Chief Albert Luthuli, 1960

Chief Albert Luthuli, 1960

It is with great sadness that we announce the passing of 2013 eThekwini Living Legend, Ranjith Kally. As a photojournalist for Drum magazine, Kally spent much of his time documenting the politics of apartheid, and through his work made an invaluable contribution to the struggle for Freedom in South Africa. Amandla, the website for Durban’s Liberation Heritage Route, published the following memorial on the passing of Ranjith Kally:

You may not know the name Ranjith Kally, but you will definitely be familiar with his work, and there’s no doubt that the names of the countless political personalities that Kally photographed will ring a bell. Kally, who worked for some thirty years as a photojournalist for Drum Magazine and its sister publication, Golden City Post, was responsible for some of our most iconic images of apartheid-era South Africa, including possibly the most famous photograph taken of former ANC president, Chief Albert Luthuli, shortly before he was awarded the Nobel Peace Price. Kally’s work was not limited purely to political news, and some of his photographs show the lighter side of life in South Africa, but as Kalim Rajab notes in reference to the book, Memory Against Forgetting, Kally’s photographs became far more focused and serious after the Shapreville Massacre in March 1960.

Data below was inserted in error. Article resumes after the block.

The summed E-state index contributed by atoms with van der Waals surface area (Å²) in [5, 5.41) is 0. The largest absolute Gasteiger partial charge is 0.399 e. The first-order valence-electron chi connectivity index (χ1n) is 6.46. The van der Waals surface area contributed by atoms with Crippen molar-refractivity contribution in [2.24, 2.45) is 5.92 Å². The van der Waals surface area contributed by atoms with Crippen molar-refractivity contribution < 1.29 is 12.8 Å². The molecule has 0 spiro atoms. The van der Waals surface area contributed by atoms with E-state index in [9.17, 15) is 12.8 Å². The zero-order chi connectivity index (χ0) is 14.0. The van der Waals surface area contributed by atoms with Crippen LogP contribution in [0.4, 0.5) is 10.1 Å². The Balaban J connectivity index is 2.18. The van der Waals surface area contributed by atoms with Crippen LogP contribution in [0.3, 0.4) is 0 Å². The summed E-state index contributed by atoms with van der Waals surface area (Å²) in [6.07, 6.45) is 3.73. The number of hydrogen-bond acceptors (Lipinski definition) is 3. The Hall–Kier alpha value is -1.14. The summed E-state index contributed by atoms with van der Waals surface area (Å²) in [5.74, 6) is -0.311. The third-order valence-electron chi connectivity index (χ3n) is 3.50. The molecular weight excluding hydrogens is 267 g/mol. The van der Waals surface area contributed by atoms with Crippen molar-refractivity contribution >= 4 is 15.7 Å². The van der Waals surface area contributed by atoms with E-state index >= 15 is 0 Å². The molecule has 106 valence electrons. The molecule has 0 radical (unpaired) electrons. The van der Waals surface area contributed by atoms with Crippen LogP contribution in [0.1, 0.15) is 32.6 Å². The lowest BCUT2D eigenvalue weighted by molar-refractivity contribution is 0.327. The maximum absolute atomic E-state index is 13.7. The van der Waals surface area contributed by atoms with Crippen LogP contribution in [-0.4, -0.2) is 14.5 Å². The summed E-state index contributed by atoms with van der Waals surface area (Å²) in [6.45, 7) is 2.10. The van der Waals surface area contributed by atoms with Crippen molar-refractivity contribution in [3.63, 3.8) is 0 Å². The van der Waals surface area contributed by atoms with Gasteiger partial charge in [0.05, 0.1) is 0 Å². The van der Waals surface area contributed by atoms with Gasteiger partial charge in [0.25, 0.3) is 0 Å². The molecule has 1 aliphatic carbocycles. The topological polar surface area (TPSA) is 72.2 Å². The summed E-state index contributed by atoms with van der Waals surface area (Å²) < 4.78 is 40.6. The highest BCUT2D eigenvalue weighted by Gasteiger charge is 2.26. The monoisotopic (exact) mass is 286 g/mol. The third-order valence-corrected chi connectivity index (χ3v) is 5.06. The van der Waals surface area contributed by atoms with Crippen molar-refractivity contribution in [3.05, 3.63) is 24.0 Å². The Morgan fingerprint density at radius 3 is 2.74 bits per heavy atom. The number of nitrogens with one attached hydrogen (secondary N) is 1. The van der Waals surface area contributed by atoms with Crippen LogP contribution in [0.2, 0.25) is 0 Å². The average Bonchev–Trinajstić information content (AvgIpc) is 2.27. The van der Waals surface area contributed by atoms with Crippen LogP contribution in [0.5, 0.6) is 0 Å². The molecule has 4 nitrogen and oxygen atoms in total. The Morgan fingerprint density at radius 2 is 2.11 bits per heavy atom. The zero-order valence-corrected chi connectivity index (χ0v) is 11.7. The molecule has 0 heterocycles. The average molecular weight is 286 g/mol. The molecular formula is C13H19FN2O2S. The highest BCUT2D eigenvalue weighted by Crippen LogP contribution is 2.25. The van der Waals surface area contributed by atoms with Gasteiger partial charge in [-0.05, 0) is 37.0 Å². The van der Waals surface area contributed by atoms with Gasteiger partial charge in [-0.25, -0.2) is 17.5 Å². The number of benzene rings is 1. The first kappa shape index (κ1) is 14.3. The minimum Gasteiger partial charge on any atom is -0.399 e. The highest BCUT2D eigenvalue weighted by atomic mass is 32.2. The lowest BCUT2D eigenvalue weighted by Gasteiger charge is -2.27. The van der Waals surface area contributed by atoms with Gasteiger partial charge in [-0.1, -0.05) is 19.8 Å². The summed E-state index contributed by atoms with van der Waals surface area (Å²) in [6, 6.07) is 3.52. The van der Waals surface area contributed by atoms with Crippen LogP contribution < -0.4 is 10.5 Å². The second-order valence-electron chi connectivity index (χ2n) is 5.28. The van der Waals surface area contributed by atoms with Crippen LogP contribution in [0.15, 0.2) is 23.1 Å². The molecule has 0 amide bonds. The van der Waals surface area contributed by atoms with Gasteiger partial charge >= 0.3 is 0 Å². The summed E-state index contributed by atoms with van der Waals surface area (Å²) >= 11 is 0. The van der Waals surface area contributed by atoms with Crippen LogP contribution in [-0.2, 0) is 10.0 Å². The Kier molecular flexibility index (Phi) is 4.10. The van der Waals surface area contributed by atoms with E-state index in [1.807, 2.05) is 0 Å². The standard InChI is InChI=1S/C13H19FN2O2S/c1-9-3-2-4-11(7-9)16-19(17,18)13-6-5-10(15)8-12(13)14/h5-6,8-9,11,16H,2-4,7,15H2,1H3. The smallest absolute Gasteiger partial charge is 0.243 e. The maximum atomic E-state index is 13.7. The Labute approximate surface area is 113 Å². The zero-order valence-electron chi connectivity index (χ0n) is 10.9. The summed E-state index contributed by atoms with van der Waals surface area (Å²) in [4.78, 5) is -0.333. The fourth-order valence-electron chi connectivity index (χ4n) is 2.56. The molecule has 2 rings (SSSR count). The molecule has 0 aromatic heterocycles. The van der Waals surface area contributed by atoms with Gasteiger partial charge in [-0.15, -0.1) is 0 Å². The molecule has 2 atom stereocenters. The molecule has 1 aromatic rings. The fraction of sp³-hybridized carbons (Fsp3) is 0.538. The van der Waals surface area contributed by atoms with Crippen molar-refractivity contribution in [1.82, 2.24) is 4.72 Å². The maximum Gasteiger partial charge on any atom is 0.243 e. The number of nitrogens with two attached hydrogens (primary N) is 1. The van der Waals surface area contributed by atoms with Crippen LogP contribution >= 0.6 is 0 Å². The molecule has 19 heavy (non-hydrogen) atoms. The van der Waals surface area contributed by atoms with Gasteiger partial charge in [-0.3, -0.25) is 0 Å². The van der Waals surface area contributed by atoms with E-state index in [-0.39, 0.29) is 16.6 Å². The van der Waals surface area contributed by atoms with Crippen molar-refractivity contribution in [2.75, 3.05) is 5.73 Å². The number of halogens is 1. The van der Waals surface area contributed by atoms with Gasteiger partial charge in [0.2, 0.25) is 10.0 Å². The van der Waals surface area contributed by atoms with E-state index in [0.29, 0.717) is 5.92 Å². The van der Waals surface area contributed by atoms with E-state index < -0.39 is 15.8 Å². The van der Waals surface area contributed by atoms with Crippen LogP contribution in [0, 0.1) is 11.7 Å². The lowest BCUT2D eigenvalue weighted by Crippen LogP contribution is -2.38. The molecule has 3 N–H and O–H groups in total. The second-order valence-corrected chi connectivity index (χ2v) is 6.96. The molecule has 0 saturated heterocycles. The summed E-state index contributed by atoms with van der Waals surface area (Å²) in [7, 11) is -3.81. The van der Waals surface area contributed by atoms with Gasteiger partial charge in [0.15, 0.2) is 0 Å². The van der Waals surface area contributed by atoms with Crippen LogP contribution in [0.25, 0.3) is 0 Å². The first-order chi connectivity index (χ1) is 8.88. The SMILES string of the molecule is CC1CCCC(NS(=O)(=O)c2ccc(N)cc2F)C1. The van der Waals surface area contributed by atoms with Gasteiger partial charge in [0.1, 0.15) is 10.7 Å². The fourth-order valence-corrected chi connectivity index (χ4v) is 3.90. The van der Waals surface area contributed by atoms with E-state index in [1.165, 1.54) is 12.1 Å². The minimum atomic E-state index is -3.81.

Sonny Pillay and Miriam Makeba, circa 1960

Sonny Pillay and Miriam Makeba, circa 1960

Other notable events covered by Kally over the course of his 60 year career include the the anti-pass campaign of 1960, the Rivonia Trial, and the reunion of former president Nelson Mandela and IFP leader, Mangosuthu Buthelezi, in 1991. The list goes on and on.

Ranjith Kally died at the age of 91, on Tuesday the 6th June 2017 at his daughter’s home in Johannesburg. With the passing of Kally South Africa has lost a great man and a supremely talented artist. Our deepest condolences go out to his friends and family.

Images courtesy of mg.co.za